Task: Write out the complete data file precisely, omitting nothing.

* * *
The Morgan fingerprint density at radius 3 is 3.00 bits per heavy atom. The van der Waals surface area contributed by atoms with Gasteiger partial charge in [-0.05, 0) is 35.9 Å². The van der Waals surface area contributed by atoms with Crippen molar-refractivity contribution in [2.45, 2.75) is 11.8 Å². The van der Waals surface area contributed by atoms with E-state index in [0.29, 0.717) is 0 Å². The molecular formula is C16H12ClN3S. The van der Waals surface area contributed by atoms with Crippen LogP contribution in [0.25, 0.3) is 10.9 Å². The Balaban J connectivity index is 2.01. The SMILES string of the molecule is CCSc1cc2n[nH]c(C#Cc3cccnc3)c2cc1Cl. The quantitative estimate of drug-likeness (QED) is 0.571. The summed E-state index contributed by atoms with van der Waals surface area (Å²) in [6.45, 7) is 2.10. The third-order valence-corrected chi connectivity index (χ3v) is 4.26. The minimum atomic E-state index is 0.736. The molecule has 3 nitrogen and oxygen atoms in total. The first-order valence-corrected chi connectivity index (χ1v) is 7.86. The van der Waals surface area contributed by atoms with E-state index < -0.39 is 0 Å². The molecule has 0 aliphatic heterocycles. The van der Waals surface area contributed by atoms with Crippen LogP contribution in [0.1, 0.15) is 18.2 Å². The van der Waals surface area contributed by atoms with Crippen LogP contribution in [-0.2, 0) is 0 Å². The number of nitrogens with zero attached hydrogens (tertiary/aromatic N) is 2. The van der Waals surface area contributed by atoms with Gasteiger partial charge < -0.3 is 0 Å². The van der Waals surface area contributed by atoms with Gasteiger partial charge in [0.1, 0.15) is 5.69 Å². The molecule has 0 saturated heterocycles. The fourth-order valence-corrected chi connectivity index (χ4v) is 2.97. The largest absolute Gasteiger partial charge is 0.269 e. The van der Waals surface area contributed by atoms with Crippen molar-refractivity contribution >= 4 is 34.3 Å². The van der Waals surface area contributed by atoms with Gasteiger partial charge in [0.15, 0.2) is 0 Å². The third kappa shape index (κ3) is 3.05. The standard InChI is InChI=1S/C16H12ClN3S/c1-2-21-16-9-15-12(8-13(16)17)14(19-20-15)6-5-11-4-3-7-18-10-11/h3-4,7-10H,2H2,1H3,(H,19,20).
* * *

The Morgan fingerprint density at radius 3 is 3.00 bits per heavy atom. The van der Waals surface area contributed by atoms with Gasteiger partial charge in [-0.05, 0) is 35.9 Å². The van der Waals surface area contributed by atoms with Crippen molar-refractivity contribution in [2.45, 2.75) is 11.8 Å². The van der Waals surface area contributed by atoms with E-state index in [0.29, 0.717) is 0 Å². The molecular formula is C16H12ClN3S. The van der Waals surface area contributed by atoms with Crippen LogP contribution in [0.25, 0.3) is 10.9 Å². The Balaban J connectivity index is 2.01. The SMILES string of the molecule is CCSc1cc2n[nH]c(C#Cc3cccnc3)c2cc1Cl. The quantitative estimate of drug-likeness (QED) is 0.571. The summed E-state index contributed by atoms with van der Waals surface area (Å²) in [6.45, 7) is 2.10. The third-order valence-corrected chi connectivity index (χ3v) is 4.26. The minimum atomic E-state index is 0.736. The molecule has 3 nitrogen and oxygen atoms in total. The first-order valence-corrected chi connectivity index (χ1v) is 7.86. The van der Waals surface area contributed by atoms with E-state index < -0.39 is 0 Å². The molecule has 0 aliphatic heterocycles. The van der Waals surface area contributed by atoms with Crippen LogP contribution in [0.1, 0.15) is 18.2 Å². The van der Waals surface area contributed by atoms with Crippen LogP contribution in [-0.2, 0) is 0 Å². The number of nitrogens with zero attached hydrogens (tertiary/aromatic N) is 2. The van der Waals surface area contributed by atoms with Gasteiger partial charge < -0.3 is 0 Å². The van der Waals surface area contributed by atoms with Gasteiger partial charge in [0.1, 0.15) is 5.69 Å². The molecule has 0 saturated heterocycles. The fourth-order valence-corrected chi connectivity index (χ4v) is 2.97. The largest absolute Gasteiger partial charge is 0.269 e. The van der Waals surface area contributed by atoms with Crippen molar-refractivity contribution >= 4 is 34.3 Å². The van der Waals surface area contributed by atoms with Gasteiger partial charge in [0.15, 0.2) is 0 Å². The third kappa shape index (κ3) is 3.05. The standard InChI is InChI=1S/C16H12ClN3S/c1-2-21-16-9-15-12(8-13(16)17)14(19-20-15)6-5-11-4-3-7-18-10-11/h3-4,7-10H,2H2,1H3,(H,19,20).